The National Institute of Health and Clinical Excellence (NICE) and Social Care Institute for Excellence (SCIE) jointly published a Clinical Guideline containing recommendations on the treatment and care of people with dementia in health and social care.
At the same time NICE published the widely expected appraisal on donepezil, galantamine, rivastigmine and memantine for the treatment of Alzheimer's disease.
The BBC has reported on the publication highlighting the controversy surrounding these guidelines and the expected legal challenge.
The appraisal of the drugs available for Alzheimer's disease recommends:
Donepezil, galantamine and rivastigmine can be prescribed for moderate Alzheimer's disease only, and if:
- treatment is started by a doctor who specialises in the care of people with dementia
- patients who are started on the drug are checked every 6 months, usually by a specialist team
- the check-up includes a test called the Mini Mental State Examination (MMSE) and assessment of the patient's behaviour and ability to cope with daily life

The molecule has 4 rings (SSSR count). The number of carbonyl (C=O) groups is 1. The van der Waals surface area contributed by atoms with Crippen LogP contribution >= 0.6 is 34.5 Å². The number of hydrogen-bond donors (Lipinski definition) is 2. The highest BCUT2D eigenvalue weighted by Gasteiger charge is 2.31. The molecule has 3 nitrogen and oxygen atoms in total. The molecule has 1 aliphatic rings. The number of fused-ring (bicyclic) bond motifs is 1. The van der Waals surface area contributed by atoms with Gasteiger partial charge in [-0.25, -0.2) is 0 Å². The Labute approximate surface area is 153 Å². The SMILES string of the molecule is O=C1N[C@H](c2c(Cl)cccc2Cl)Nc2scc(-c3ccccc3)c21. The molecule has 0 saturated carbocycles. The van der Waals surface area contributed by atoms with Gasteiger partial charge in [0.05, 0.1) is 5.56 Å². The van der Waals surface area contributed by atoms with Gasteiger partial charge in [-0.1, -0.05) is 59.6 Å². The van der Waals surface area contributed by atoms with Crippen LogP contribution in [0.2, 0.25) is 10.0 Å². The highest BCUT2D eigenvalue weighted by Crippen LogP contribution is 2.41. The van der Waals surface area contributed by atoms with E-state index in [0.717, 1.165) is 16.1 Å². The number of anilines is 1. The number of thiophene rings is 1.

- the views of carers on the patient's condition are discussed at the start of drug treatment and at check-ups
- the drug is stopped if the patient's MMSE score falls below 10 points, or if the drug isn't working
- the least expensive of these three drugs is prescribed first. However, if this is not suitable for the patient another drug could be chosen
Memantine should not be prescribed for people with moderately severe to severe Alzheimer's disease unless it is being used as part of a clinical trial (research).
Patients already being treated with one of the three drugs recommended in the appraisal should be allowed to continue until the patient, carer and/or specialist decide it is the right time to stop.
Action: Clinicians should be aware of these new recommendations as they are getting substantial media coverage. Audits should be conducted to ensure specialist input is continued and that all four drugs are being used as recommended.